Why Mansur Gavriel Is Sticking With the Bucket Bag


For Mansur Gavriel, what’s old is new again.

On Sunday afternoon, the brand staged its first New York Fashion Week presentation since 2019, taking over a block on Orchard Street in the Lower East Side neighbourhood to showcase its signature minimalist handbags.

The event served as a belated 10th birthday party for the New York-based label, created by artists Rachel Mansur and Floriana Gavriel in 2012. Before and after a brief, almost missable runway moment, guests were invited to munch vegetable canapés and take a free commemorative tote bag.

The showcased collection, however, did not feature any new products. Instead, it highlighted the label’s best-sellers from the past decade, including its circle satchel and once-viral drawstring bucket bag, dozens of which also comprised a giant tower activation at the entrance of the event.

These pieces will be released again as part of Mansur Gavriel’s return to the public sphere, according to the company’s new chief executive Maria Borromeo, who joined in May to spearhead the overhaul of the brand.

“When Mansur Gavriel launched, we were speaking to a Millennial or Gen-X consumer,” said Borromeo. “Now there’s this Gen-Z demographic that can afford our bags and shoes, and it’s a super exciting opportunity to start speaking to this younger demographic.”

To execute this plan, the brand will focus on profitability, offer a tighter product assortment and allow the namesake designers Mansur and Gavriel to take creative reign again, Borromeo said.

The Millennial Archetype

While Mansur Gavriel is no longer drawing the kind of crowds it did during its peak in the 2010s — the rainy weather Saturday certainly didn’t help — the brand has plenty of reason to celebrate, as well as to recalibrate.

At its peak, Mansur Gavriel was one of the most coveted and recognisable brands in American fashion. Founders Mansur and Gavriel encountered near-overnight success with the 2013 release of the dual-colour drawstring bucket bag. With a bright lining, sleek leather exterior and an accessible price tag, it routinely sold out within hours of release. Shoppers waited months for the next drop, and the demand seemed at one point insatiable.

Mansur Gavriel was also a pioneer of the millennial pink aesthetic, even beating Glossier to the game with its san-serif logo, minimalist design, imagery featuring large plants and fruits, and, of course, a signature blush hue that adorned the walls of its stores.

But those stores — flagships in New York and Los Angeles — have since shuttered. By the time the brand sold a majority stake to private equity firm GF Capital Management & Advisors in 2019, its cachet was already fading. Consumers have gravitated toward more a idiosyncratic, niche way of dressing, exemplified by TikTok’s mermaidcore and other hyperfast trends. The contemporary space also welcomed a number of new competitors such as By Far, Staud and Polène. In the years following its meteoric rise, Mansur Gavriel introduced new categories like apparel and shoes, but nothing quite resonated the way its early handbags did.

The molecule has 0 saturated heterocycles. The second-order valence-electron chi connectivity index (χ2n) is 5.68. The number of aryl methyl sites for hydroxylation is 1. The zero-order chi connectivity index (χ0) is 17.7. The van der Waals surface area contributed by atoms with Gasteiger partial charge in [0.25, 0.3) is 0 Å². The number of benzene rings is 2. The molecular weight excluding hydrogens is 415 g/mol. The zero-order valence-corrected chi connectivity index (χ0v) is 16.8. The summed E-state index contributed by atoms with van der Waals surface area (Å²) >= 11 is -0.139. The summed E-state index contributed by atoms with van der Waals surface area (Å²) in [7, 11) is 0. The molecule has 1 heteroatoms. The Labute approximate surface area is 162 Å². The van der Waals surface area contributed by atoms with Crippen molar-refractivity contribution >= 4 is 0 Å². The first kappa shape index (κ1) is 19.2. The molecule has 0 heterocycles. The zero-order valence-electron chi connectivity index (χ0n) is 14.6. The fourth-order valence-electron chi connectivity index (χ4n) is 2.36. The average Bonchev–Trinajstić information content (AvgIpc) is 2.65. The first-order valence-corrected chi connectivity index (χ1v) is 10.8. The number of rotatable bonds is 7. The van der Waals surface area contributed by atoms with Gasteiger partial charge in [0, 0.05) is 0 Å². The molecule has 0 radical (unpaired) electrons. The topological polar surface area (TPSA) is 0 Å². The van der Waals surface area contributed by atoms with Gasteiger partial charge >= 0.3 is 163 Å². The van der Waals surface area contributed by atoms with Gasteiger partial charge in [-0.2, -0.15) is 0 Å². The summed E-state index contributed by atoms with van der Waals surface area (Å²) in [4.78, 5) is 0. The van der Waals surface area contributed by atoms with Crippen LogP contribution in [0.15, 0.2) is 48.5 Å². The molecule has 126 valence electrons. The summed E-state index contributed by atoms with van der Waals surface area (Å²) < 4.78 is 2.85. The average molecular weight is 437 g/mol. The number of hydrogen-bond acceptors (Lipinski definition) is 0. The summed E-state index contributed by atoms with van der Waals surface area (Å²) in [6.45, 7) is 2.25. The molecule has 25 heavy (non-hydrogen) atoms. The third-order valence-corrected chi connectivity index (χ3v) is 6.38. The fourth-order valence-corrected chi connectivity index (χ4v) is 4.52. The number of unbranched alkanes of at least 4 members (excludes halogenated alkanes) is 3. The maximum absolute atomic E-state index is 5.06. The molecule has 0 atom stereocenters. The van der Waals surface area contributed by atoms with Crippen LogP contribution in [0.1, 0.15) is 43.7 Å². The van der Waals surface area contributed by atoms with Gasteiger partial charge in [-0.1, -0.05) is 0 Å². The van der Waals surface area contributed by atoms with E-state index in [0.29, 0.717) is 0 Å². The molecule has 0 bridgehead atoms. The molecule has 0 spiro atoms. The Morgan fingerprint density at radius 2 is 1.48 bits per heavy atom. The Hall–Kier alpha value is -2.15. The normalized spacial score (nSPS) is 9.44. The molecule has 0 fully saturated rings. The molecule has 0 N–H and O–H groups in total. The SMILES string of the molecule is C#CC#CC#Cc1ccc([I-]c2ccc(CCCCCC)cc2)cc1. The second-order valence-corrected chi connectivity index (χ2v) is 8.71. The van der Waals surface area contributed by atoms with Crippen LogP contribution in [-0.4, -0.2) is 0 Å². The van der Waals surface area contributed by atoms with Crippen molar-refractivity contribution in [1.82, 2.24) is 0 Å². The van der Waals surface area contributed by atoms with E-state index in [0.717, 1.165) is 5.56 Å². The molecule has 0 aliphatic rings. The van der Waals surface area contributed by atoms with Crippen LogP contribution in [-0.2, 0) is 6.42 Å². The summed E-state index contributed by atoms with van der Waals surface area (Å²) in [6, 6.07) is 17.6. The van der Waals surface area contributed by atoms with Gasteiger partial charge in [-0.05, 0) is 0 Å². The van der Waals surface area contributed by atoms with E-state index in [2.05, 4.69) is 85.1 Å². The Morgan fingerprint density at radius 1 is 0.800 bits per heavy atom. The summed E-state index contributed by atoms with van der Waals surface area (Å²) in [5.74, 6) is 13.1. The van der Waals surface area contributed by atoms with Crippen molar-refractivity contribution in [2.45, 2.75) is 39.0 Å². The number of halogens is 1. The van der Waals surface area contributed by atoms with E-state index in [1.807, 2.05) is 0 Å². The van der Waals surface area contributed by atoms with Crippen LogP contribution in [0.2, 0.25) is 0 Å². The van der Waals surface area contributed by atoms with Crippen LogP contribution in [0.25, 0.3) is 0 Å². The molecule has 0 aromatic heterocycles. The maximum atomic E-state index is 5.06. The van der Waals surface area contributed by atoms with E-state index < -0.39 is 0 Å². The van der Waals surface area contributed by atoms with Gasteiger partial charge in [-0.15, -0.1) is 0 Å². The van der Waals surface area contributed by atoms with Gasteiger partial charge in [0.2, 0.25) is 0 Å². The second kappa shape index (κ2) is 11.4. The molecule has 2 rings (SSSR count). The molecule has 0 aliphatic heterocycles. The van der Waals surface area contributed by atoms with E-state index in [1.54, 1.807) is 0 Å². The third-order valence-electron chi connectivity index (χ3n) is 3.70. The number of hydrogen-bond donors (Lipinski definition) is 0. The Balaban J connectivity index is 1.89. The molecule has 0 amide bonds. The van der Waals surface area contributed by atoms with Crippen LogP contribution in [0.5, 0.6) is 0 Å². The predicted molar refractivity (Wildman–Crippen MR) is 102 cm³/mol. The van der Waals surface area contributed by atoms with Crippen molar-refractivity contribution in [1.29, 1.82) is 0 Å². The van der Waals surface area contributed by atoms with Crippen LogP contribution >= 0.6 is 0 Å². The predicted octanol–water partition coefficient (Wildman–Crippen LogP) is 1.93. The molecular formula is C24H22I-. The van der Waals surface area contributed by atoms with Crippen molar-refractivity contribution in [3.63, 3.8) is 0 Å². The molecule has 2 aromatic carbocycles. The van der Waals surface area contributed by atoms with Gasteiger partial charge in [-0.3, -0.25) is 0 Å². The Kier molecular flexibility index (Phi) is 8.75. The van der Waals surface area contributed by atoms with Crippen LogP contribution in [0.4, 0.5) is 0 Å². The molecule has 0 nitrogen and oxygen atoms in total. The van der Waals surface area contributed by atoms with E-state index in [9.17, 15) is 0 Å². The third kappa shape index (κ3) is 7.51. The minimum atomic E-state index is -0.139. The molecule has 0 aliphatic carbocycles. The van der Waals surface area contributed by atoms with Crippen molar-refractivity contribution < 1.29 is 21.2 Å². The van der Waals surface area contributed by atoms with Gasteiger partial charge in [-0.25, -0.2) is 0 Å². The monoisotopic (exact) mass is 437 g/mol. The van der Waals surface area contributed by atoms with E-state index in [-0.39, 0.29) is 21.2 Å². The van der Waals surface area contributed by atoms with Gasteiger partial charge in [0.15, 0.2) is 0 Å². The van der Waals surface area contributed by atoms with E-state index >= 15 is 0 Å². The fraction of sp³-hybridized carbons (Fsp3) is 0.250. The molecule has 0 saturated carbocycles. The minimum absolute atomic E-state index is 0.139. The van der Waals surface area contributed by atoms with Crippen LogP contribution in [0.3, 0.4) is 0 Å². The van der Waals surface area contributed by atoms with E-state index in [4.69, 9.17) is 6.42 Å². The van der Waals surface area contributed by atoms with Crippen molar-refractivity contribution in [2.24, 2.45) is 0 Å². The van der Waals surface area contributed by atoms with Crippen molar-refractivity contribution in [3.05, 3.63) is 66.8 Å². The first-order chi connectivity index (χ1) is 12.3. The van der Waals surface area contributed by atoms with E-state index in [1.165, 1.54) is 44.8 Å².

Typically, a cash injection from a private equity investor would allow a startup to scale considerably. But when the pandemic struck, Mansur Gavriel eliminated its retail footprint and ready-to-wear offering, and remained under-the-radar even as many of its peers enjoyed a post-pandemic boom. Mansur and Gavriel, meanwhile, stepped away after the GF Capital acquisition.

In the years that followed, Mansur Gavriel’s product offering got muddled, according to Borromeo.

“There was a shift in business strategy that took the brand into a more trend-focused era,” she said. “We want to get away from the cycle of creating newness for the sake of it.”

No More It-Bags

Instead, Borromeo plans to reduce the overall number of styles as well as the volume of each SKU, a strategy that will also help the company avoid excess inventory.

“Far too frequently, businesses are focused on top-line sales, and what this ends up creating are potential inventory situations that damage the brand and erode margins,” said Borromeo, who was a member of the founding team at Thakoon and later served as president of Hudson Jeans. “We really want to set the stage for sustainable growth.”

Nor is the brand counting on another lightning-in-the-bottle moment, as it had with its famous bucket bag. “Rachel and Floriana never set out to design an ‘It’-bag,” Borromeo said. “If we do hit on that again, that’ll be amazing, but our focus is not trying to create an It bag, because if we did, that’s where we’d get into trouble with the merchandising.”

For now, safer is better: Mansur Gavriel is hoping that a new cohort of Gen-Z shoppers will embrace the same straightforward handbags and totes that had won the hearts of their Millennial predecessors.

The quality has not changed, according to the founders: The brand still works with the same tanneries as it had 10 years ago.

“It starts with the leathers,” said Floriana Gavriel. “There’s something real to it, not trying to cut corners or make a better margin.”



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